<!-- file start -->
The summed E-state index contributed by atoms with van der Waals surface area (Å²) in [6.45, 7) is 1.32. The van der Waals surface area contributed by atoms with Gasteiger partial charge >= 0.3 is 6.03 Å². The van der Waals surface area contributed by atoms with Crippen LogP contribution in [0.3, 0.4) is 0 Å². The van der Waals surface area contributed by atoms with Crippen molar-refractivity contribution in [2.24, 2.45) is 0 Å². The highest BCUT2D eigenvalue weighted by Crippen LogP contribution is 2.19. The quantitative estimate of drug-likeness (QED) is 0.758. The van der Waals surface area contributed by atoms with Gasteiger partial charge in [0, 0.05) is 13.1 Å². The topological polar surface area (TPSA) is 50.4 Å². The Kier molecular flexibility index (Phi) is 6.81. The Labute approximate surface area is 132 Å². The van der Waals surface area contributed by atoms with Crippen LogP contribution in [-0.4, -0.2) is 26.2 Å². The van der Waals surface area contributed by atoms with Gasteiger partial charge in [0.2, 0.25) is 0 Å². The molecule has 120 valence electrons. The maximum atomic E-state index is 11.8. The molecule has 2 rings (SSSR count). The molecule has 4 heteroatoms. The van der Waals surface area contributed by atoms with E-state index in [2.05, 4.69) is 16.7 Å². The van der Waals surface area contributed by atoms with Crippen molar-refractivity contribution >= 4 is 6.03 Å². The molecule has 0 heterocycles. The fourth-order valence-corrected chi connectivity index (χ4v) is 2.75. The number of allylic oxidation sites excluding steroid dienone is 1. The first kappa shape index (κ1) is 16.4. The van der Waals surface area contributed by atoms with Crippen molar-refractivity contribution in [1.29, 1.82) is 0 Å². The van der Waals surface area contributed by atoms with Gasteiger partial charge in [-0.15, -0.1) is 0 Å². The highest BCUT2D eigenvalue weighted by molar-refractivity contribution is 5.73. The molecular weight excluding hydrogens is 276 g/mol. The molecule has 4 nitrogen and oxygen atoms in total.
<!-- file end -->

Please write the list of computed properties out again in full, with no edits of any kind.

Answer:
The summed E-state index contributed by atoms with van der Waals surface area (Å²) in [6.45, 7) is 1.32. The van der Waals surface area contributed by atoms with Gasteiger partial charge >= 0.3 is 6.03 Å². The van der Waals surface area contributed by atoms with Crippen LogP contribution in [0.3, 0.4) is 0 Å². The van der Waals surface area contributed by atoms with Crippen molar-refractivity contribution in [2.24, 2.45) is 0 Å². The highest BCUT2D eigenvalue weighted by Crippen LogP contribution is 2.19. The quantitative estimate of drug-likeness (QED) is 0.758. The van der Waals surface area contributed by atoms with Gasteiger partial charge in [0, 0.05) is 13.1 Å². The topological polar surface area (TPSA) is 50.4 Å². The Kier molecular flexibility index (Phi) is 6.81. The Labute approximate surface area is 132 Å². The van der Waals surface area contributed by atoms with Crippen LogP contribution in [-0.4, -0.2) is 26.2 Å². The van der Waals surface area contributed by atoms with Gasteiger partial charge in [0.2, 0.25) is 0 Å². The molecule has 120 valence electrons. The maximum atomic E-state index is 11.8. The molecule has 2 rings (SSSR count). The molecule has 4 heteroatoms. The van der Waals surface area contributed by atoms with E-state index in [2.05, 4.69) is 16.7 Å². The van der Waals surface area contributed by atoms with Crippen molar-refractivity contribution >= 4 is 6.03 Å². The molecule has 0 heterocycles. The fourth-order valence-corrected chi connectivity index (χ4v) is 2.75. The number of allylic oxidation sites excluding steroid dienone is 1. The first kappa shape index (κ1) is 16.4. The van der Waals surface area contributed by atoms with Crippen molar-refractivity contribution in [1.29, 1.82) is 0 Å². The van der Waals surface area contributed by atoms with Gasteiger partial charge in [-0.15, -0.1) is 0 Å². The highest BCUT2D eigenvalue weighted by molar-refractivity contribution is 5.73. The molecular weight excluding hydrogens is 276 g/mol. The molecule has 4 nitrogen and oxygen atoms in total.